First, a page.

ⓘ Xyza Cruz Bacani

Xyza Cruz Bacani

ⓘ Xyza Cruz Bacani

Xyza Cruz Bacani is a Filipina street photographer and documentary photographer. She is known for her black-and-white photographs of Hong Kong and documentary projects about migration and the intersections of labor and human rights. She is one of the Magnum Foundations Human Rights Fellows and is the recipient of a resolution passed by the Philippines House of Representatives in her honor, HR No. 1969. Xyza is one of the BBC’s 100 Women of the World 2015, 30 Under 30 Women Photographers 2016, Forbes 30 Under 30 Asia 2016, and a Fujifilm Ambassador. She is the recipient of grants from Pulitzer Center on Crisis Reporting 2016, WMA Commission 2017, and part of Open Society Foundations Moving Walls 24.


1. Biography

Bacani grew up in Bambang, Nueva Vizcaya, the eldest of three children. She studied nursing before leaving the Philippines to raise funds for the education of her siblings. At the age of 19, she joined her mother in Hong Kong, working as a nanny for an affluent family in the Mid-Levels. Bacani started taking casual photographs after purchasing her first digital single-lens reflex camera with a loan from her employer. Her interest in photography developed while she was still in college, but she was unable to afford her own camera at the time. She is now a full time photographer working on various under reported projects around the world.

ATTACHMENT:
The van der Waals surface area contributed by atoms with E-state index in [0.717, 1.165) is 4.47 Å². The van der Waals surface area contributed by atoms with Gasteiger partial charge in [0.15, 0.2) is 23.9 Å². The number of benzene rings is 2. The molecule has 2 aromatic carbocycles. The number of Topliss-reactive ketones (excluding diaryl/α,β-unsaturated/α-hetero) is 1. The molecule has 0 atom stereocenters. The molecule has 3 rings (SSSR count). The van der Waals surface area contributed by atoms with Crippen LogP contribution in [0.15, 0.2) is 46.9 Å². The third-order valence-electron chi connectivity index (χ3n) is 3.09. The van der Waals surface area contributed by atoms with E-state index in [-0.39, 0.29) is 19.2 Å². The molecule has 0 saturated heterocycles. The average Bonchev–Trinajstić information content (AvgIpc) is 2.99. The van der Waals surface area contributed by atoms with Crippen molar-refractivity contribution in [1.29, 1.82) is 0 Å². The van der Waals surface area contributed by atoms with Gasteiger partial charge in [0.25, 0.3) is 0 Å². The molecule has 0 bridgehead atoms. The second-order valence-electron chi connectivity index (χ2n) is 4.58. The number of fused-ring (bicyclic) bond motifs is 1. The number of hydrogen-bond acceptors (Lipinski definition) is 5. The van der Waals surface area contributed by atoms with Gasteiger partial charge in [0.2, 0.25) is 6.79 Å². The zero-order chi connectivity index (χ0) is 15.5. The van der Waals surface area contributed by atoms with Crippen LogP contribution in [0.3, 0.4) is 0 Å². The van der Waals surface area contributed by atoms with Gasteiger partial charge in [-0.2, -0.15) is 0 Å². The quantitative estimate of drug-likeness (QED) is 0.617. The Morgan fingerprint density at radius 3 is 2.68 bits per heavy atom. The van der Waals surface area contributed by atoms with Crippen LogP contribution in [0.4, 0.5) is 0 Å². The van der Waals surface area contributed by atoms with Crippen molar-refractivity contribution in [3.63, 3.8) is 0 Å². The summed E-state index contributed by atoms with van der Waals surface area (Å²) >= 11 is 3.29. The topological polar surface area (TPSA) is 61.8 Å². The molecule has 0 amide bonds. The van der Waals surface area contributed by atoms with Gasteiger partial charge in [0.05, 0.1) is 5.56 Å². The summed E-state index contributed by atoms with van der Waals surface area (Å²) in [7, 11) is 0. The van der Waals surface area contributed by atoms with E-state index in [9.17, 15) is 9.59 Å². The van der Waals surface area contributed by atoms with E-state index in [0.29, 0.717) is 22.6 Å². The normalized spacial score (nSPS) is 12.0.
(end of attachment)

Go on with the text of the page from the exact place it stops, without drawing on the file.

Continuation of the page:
Among her various street photography images of Hong Kong society, she has covered the 2014 Hong Kong protests in Central and documented the lives of other domestic helpers at Bethune House Migrant Womens Refuge in Jordan, Hong Kong.

Her work has drawn comparisons to those taken by American street photographer Vivian Maier, who had also worked as a nanny; however, Bacani dismisses the comparison, wanting her work to stand on its own.


2. Magnum Foundation Human Rights Fellowship

In 2015, Xyza won the prestigious Magnum Foundation Human Rights scholarship to New York University, which will pay for her to enroll in the Tisch School for the Arts six-week photography course.